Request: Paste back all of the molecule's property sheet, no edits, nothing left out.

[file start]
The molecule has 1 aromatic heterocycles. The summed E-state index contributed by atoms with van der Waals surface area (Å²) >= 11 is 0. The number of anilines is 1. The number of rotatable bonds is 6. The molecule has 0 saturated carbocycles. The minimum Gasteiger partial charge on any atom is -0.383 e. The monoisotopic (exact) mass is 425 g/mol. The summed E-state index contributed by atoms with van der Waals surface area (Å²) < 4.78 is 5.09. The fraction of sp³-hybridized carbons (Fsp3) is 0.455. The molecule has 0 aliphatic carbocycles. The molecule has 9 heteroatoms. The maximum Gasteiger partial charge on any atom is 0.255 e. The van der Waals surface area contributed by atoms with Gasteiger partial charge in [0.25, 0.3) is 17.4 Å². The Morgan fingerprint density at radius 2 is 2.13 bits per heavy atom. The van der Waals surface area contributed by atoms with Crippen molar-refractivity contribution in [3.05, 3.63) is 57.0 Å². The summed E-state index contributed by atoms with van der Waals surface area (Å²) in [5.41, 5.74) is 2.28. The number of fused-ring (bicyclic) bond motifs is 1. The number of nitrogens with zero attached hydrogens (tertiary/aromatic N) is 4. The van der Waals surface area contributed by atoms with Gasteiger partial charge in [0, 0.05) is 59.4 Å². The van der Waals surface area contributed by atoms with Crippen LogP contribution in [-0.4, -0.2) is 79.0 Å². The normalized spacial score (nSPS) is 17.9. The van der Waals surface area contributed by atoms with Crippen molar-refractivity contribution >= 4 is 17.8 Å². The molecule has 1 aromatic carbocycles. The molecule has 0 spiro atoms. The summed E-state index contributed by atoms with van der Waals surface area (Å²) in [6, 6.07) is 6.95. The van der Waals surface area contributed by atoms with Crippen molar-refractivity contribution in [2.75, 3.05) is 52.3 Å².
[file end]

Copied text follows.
The molecule has 1 aromatic heterocycles. The summed E-state index contributed by atoms with van der Waals surface area (Å²) >= 11 is 0. The number of anilines is 1. The number of rotatable bonds is 6. The molecule has 0 saturated carbocycles. The minimum Gasteiger partial charge on any atom is -0.383 e. The monoisotopic (exact) mass is 425 g/mol. The summed E-state index contributed by atoms with van der Waals surface area (Å²) < 4.78 is 5.09. The fraction of sp³-hybridized carbons (Fsp3) is 0.455. The molecule has 0 aliphatic carbocycles. The molecule has 9 heteroatoms. The maximum Gasteiger partial charge on any atom is 0.255 e. The van der Waals surface area contributed by atoms with Gasteiger partial charge in [0.25, 0.3) is 17.4 Å². The Morgan fingerprint density at radius 2 is 2.13 bits per heavy atom. The van der Waals surface area contributed by atoms with Crippen molar-refractivity contribution in [3.05, 3.63) is 57.0 Å². The summed E-state index contributed by atoms with van der Waals surface area (Å²) in [5.41, 5.74) is 2.28. The number of fused-ring (bicyclic) bond motifs is 1. The number of nitrogens with zero attached hydrogens (tertiary/aromatic N) is 4. The van der Waals surface area contributed by atoms with Gasteiger partial charge in [0, 0.05) is 59.4 Å². The van der Waals surface area contributed by atoms with Crippen LogP contribution in [-0.4, -0.2) is 79.0 Å². The normalized spacial score (nSPS) is 17.9. The van der Waals surface area contributed by atoms with Crippen molar-refractivity contribution >= 4 is 17.8 Å². The molecule has 1 aromatic carbocycles. The molecule has 0 spiro atoms. The summed E-state index contributed by atoms with van der Waals surface area (Å²) in [6, 6.07) is 6.95. The van der Waals surface area contributed by atoms with Crippen molar-refractivity contribution in [2.75, 3.05) is 52.3 Å².